I saw a segment on the news this morning about how most cars and trucks will be able to drive themselves in the near future. I’m not a fan of this idea, because my cynical little mind immediately starts to wonder what’s going to happen when those vehicles malfunction, but I’m sure I’ll manage to adapt when the time comes. Unfortunately, the news segment didn’t just focus on cars and trucks. I don’t remember the exact facts and figures, but the essence of the story was that most jobs that are now done by humans are going to be performed by machines (mostly robots) in the near future. And that scared the heck out of me.
I can see the advantage of having robots do jobs that are mindlessly repetitive and hard on the human body, and I understand that machinery and technology allows goods to be produced much more quickly and cheaply than would ever be possible by depending solely on humans. I get that there is a positive side to all these coming advances, I really do. But I still have a hard time seeing a world where most of the work is done by robots as a good thing.
The most obvious problem is going to be the loss of jobs for millions of people. When cars and trucks can drive themselves, who needs truck drivers or taxi drivers? We already saw what happened when machines took over much of the work on assembly lines, and factories had massive layoffs. And according to the news story, the job losses aren’t going to be limited to blue-collar workers. Apparently, computers will be able to predict the rise and fall of the stock market more efficiently than a broker, and diagnose a disease more accurately than a doctor. They are already creating stores that allow us to “check out” automatically through a phone app, thus removing the need for actual cashiers. The list went on and on, but you get the picture.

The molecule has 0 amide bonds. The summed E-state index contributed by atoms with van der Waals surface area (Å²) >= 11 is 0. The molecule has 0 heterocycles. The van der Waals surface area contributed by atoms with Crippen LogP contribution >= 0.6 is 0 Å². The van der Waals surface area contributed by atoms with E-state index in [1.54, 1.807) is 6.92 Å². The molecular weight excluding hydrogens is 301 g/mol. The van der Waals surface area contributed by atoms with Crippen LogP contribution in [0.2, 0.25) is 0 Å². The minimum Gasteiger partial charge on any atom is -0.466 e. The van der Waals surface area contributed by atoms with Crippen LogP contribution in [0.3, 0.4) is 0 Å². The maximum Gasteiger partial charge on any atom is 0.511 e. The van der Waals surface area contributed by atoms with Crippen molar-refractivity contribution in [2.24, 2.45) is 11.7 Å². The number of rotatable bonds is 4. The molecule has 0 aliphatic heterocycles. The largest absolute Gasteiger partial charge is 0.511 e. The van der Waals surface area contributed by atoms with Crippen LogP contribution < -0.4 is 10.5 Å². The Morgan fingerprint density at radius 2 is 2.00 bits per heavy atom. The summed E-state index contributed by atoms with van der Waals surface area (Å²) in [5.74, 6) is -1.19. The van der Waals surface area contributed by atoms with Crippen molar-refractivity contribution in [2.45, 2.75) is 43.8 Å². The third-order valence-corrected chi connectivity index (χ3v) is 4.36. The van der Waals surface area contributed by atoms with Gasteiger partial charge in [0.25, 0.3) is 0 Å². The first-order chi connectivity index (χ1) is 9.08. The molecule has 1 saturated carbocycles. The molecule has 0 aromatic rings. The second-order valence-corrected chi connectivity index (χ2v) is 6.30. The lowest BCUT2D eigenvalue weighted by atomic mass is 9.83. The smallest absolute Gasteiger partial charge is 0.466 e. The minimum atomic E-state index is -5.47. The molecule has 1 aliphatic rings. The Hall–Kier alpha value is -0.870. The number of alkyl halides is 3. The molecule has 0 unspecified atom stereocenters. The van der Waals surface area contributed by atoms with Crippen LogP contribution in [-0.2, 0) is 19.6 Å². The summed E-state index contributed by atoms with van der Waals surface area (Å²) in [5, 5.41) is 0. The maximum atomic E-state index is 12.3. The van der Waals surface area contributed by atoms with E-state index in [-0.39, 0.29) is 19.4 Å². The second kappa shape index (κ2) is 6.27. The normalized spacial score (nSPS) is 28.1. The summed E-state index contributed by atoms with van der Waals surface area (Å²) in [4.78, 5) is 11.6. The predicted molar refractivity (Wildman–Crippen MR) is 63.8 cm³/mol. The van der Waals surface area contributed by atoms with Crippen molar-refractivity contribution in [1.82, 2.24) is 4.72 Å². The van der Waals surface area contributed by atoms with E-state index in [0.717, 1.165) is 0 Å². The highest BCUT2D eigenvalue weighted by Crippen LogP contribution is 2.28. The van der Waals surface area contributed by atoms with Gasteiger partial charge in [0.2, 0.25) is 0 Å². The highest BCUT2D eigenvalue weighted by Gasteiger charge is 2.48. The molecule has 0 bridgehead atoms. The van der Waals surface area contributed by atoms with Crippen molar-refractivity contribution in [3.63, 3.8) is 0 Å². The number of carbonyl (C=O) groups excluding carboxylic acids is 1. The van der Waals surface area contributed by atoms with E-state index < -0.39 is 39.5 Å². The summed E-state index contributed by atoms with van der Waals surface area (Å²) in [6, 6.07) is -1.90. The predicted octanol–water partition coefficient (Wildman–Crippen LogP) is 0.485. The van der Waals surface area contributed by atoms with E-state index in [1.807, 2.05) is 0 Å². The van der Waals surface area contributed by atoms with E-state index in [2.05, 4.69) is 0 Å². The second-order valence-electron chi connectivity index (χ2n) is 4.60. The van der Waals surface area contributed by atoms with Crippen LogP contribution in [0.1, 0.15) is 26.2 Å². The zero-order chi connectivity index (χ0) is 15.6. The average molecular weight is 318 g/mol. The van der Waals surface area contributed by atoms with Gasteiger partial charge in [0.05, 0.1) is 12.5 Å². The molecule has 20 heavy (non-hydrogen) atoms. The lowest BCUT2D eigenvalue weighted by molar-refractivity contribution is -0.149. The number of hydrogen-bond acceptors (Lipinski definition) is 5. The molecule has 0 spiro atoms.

Some experts believe that enough new jobs will be created to replace the ones that are lost, and I hope that’s true. (Although the job mentioned most was designing robots, and how soon will it be before robots are designing new robots?) Still, what bothers me most about this prediction isn’t the loss of jobs, it’s the loss of human contact that our increasing dependence on technology creates.
It seems to me that the more we rely on machines, the less we feel the need to actually interact with other people. And that’s not a good thing, because dealing effectively with other people is an essential part of being a happy and whole person. Interacting with others reminds us that we aren’t the center of the universe, that our needs aren’t the only ones that matter, and that our opinions aren’t the only ones that count. Other people are the ones that reassure us when we are anxious, comfort us in our grief, share in our joy and in general provide the connections that make life worth living.
I honestly have no idea what the future will bring, other than the fact that we will see technological advances we can’t even dream of today. But my hope is that this “brave new world” of ours will still value real people and real relationships, and allow us to lead lives that aren’t mostly isolated from each other. Because I don’t want to live in a world without the “human touch.”